It’s been a long time since I’ve got my hands on a good mecha game, but luckily for me, Project Nimbus Complete made its way to the Nintendo Switch. We also looked at different versions of the game, or episodes, on other platforms.
Project Nimbus is a 3D action game that puts players in the cockpit of a giant mech and lets them duke it out against other giant mechs. This includes battling through a story mode, as well as a few other options that are available.
Let’s start off with that story mode. The game begins with the player controlling a new recruit that goes by the call name Skull-1. However, the game will switch to multiple other characters throughout the story. None of them are all that memorable, which is a bit of a disappointment.
The actual story of Project Nimbus Complete isn’t all that interesting either. It has to do with escalating conflicts between various countries in a post-World War III world. There’s a few minor twists and turns along the way and some interesting scenarios, but not much else.
Let’s be honest. The story probably isn’t what most people are looking for in a mech game. Instead, it’s all about that sweet, sweet giant robo action. So does Project Nimbus Complete deliver in this front?
The core gameplay of Project Nimbus Complete is solid. It’s easy enough to pick up an enjoy, but there are definitely some more complex maneuvers that players can pull off once they get the hang of the controls. There’s also a wide array of weapons for players to make use of in the game. These are all tied to a weapon wheel that makes switching between them easy. Plus, accessing this wheel slows time, which makes it easier to make use of all the weapons in hectic firefights.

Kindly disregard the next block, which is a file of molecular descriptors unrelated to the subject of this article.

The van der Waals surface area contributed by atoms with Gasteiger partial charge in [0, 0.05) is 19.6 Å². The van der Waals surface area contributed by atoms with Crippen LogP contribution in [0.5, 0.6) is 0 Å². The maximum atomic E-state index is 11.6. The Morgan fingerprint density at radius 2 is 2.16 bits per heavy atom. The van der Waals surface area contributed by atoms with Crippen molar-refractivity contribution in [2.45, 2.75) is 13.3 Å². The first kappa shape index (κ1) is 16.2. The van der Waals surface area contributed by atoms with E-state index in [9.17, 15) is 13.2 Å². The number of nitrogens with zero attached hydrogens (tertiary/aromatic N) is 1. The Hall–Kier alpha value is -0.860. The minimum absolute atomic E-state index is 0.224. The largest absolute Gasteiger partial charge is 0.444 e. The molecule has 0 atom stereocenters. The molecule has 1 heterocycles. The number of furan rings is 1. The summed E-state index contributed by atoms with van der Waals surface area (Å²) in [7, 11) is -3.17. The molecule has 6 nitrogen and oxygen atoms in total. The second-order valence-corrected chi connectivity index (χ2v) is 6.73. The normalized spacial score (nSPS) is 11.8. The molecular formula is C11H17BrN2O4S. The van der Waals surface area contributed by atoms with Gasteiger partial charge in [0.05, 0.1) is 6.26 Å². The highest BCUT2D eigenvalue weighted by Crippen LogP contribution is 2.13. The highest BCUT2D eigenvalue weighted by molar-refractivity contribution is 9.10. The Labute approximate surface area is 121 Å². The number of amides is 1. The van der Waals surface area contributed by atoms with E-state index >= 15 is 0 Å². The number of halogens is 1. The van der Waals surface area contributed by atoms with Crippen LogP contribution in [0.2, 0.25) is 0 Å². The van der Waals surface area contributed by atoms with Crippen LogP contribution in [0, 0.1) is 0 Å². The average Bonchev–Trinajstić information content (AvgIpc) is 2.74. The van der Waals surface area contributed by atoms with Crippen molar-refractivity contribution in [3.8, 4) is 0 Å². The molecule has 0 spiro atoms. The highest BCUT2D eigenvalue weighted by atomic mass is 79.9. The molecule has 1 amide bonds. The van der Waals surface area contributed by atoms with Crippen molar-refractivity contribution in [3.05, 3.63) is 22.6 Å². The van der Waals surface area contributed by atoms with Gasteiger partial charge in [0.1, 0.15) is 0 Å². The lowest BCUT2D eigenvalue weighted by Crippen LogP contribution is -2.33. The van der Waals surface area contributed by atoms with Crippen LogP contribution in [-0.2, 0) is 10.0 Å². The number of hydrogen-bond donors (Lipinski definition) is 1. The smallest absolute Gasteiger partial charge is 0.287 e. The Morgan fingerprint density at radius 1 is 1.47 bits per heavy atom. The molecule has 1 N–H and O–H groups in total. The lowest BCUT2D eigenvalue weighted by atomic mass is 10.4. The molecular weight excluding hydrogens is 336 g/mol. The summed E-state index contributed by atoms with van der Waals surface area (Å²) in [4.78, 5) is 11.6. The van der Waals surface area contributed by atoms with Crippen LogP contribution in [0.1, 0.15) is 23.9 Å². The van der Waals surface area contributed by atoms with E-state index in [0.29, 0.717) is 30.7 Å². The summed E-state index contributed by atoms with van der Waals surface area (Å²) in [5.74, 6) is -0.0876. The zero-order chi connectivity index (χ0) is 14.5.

The biggest problem that Project Nimbus Complete has is that all of the mecha feel the same. The weapons they carry will vary slightly, but will each fall into the same basic categories. There were easily times while I was playing through the story mode that I just plainly forgot which character and mech I was in control of due to this.
This isn’t to say that Project Nimbus Complete doesn’t have its moments. Some of the dogfights are incredibly fun and full of fast-paced action. It also handles funnels in the best way I’ve ever seen a mech game so far. This includes letting the player target enemies with them, or not to have them stay on standby and protect the player from incoming missiles. Players can even switch between these two uses on the fly. This works so dang well that I couldn’t help but think of Amuro piloting the Nu Gundam in Char’s Counterattack.
Speaking of Char’s Counterattack, Project Nimbus Complete does love some pop culture references. This includes one of the enemy mechs being red and three times faster than all the others. I also can’t help but wonder if the Skull-1 call name is a callback to Robotech/Macross’ Roy Fokker/Focker. I’m a big mecha fan myself (seriously, you should see my gunpla collection) and these weren’t lost on me.
The visuals in Project Nimbus Complete are great. This is an smaller studio, so don’t go in expecting some AAA graphics. However, what is here looks dang good. It helps that the game is full of high-speed action that helps it cover up some of its graphical weaknesses. The only major complaint I have is that all levels typically take place over lakes or in the air. There’s just not much in the way of terrain and that leaves it feeling a little bare at times. The few levels that do take place in facilities or above cities show off some incredibly lackluster textures for those objects.
The audio in Project Nimbus Complete is a bit mixed. On one hand, the game has some dang good voice acting for a smaller studio. Actually, it’s just plainly good in general. There’s also some solid sound effects that fit the action on screen well. One the other hand, the music in the game is lacking. I can’t remember a single track, ambient or otherwise, that plays in the game. That’s not a good sign.
Overall, Project Nimbus Complete is a good game. While the core gameplay is solid, it really lacks any kind of variety to its suits. This has it feeling worse off than older mech games, such as the Armored Core series or the Gundam Battle series (that last one is Japan exclusive, but is still worth importing to this day). It’s not great by any means, but I would advise mecha fans to check it out. If you aren’t a lover of piloting giant robots, then I have to recommend skipping this one.
Project Nimbus Complete earns 3 GiN Gems out of 5!